Video | Agriculture | Confidence | Economy | Energy | Employment | Finance | Media | Property | RBNZ | Science | SOEs | Tax | Technology | Telecoms | Tourism | Transport | Search

 


Westland shareholders elect two new directors

Westland shareholders elect two new directors

Westland Milk products shareholders have elected Hari Hari farmer Kirsty Robertson to represent the Southern Ward after director Jim Wafelbakker stepped down from the post after 25 years’ service.

Westland Chief Executive Rod Quin says few directors of any company could claim the record of service clocked up by Jim Wafelbakker.

“It is one of the hallmarks of Westland Milk Products that the company, because of its cooperative structure and the closeness of West Coast communities, often attracts a loyalty and record of service you’d usually associate with a family-owned business. Jim is a prime example of that. He came onto the board in 1987 and earned the loyalty of southern area shareholders right from the start. He has been an able and passionate advocate of them, and of Westland Milk Company as a whole.”

Mr Quin says he is delighted to welcome Kirsty Robertson to the board as the Southern Ward representative.

“Kirsty and her husband Gordon brought their family to Hari Hari in 2007 to fulfil their goal of farm ownership. She is a hands-on farmer who has become involved in her community and stays closely connected to farming developments, in particular issues affecting dairy farmers on the Coast. She brings a broad experience to the board that will be very welcome.”

The Robertsons milk 340 cows on Wanganui Flat Road.

Westland shareholders also elected Westport farmer Bede O’Connor to the board as a general representative. O’Connor was successful in the shareholder vote against incumbent director Jon Sullivan who had served on the board since 2006.

“After spending 15 of the last 20 years milking cows on the West Coast, Bede realised his dream of farm ownership in 2011, with a farm beside the Buller River where he milks 360 cows,” Mr Quin says. “He’s a graduate of Lincoln and has a broad hands-on experience of dairying on the Coast. He brings that educational and practical experience to the board.”

Mr Quin says both the new directors represent the solid and practical base of West Coast dairy farming.

“I fully expect they will be active contributors to the discussions on the company direction as it seeks to improve shareholders’ incomes by moving increasingly into the more stable and higher value nutritionals market.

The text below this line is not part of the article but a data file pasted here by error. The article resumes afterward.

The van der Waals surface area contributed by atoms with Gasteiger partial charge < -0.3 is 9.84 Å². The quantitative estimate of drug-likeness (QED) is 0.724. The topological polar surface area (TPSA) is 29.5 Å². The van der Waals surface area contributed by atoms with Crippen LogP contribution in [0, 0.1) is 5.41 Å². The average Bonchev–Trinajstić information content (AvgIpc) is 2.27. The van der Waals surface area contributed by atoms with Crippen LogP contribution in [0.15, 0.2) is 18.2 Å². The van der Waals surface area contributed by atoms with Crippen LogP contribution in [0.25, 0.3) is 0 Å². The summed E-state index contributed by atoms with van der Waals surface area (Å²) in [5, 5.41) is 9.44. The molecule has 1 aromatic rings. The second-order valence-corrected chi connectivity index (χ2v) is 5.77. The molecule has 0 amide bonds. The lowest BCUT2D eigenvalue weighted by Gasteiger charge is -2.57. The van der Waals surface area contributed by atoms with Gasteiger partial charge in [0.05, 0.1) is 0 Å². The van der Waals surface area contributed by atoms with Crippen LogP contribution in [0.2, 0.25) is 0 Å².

“It’s an exciting period for the company but one that also presents some real challenges. I look forward to their input.”

ends

© Scoop Media

 
 
 
 
 
Business Headlines | Sci-Tech Headlines

 

Gordon Campbell: On Tiwai Point (And Saying “No” In Greece)

Its hard to see how Rio Tinto’s one month delay in announcing its intentions about the Tiwai Point aluminium smelter is a good sign for (a) the jobs of the workers affected or (b) for the New Zealand taxpayer. More>>

ALSO:


Half Empty: Dairy Product Prices Extend Slide To Six-Year Low

Dairy product prices continued their slide, paced by whole milk power, in the latest GlobalDairyTrade auction, weakening to the lowest level in six years. More>>

ALSO:

Copper Broadband: Regulator Set To Keep Chorus Pricing Largely Unchanged

The Commerce Commission looks likely to settle on a price close to its original decision on what telecommunications network operator Chorus can charge its customers, though it probably won’t backdate any update. More>>

ALSO:

Lower Levy For Safer Cars: ACC Backtracks On Safety Assessments

Dog and Lemon: “The ACC has based the entire levy system on a set of badly flawed data from Monash University. This Monash data is riddled with errors and false assumptions; that’s the real reason for the multiple mistakes in setting ACC levies.” More>>

ALSO:

Fast Track: TPP Negotiations Set To Accelerate, Groser Says

Negotiations for the Trans-Pacific Partnership will accelerate in July, with New Zealand officials working to stitch up a deal by the month's end, according to Trade Minister Tim Groser. More>>

ALSO:

Floods: Initial Assessment Of Economic Impact

Authorities around the region have compiled an initial impact assessment for the Ministry of Civil Defence, putting the estimated cost of flood recovery at around $120 million... this early estimate includes social, built, and economic costs to business, but doesn’t include costs to the rural sector. More>>

ALSO:

Get More From Scoop

 
 
 
 
 
 
 
 
 
Business
Search Scoop  
 
 
Powered by Vodafone
NZ independent news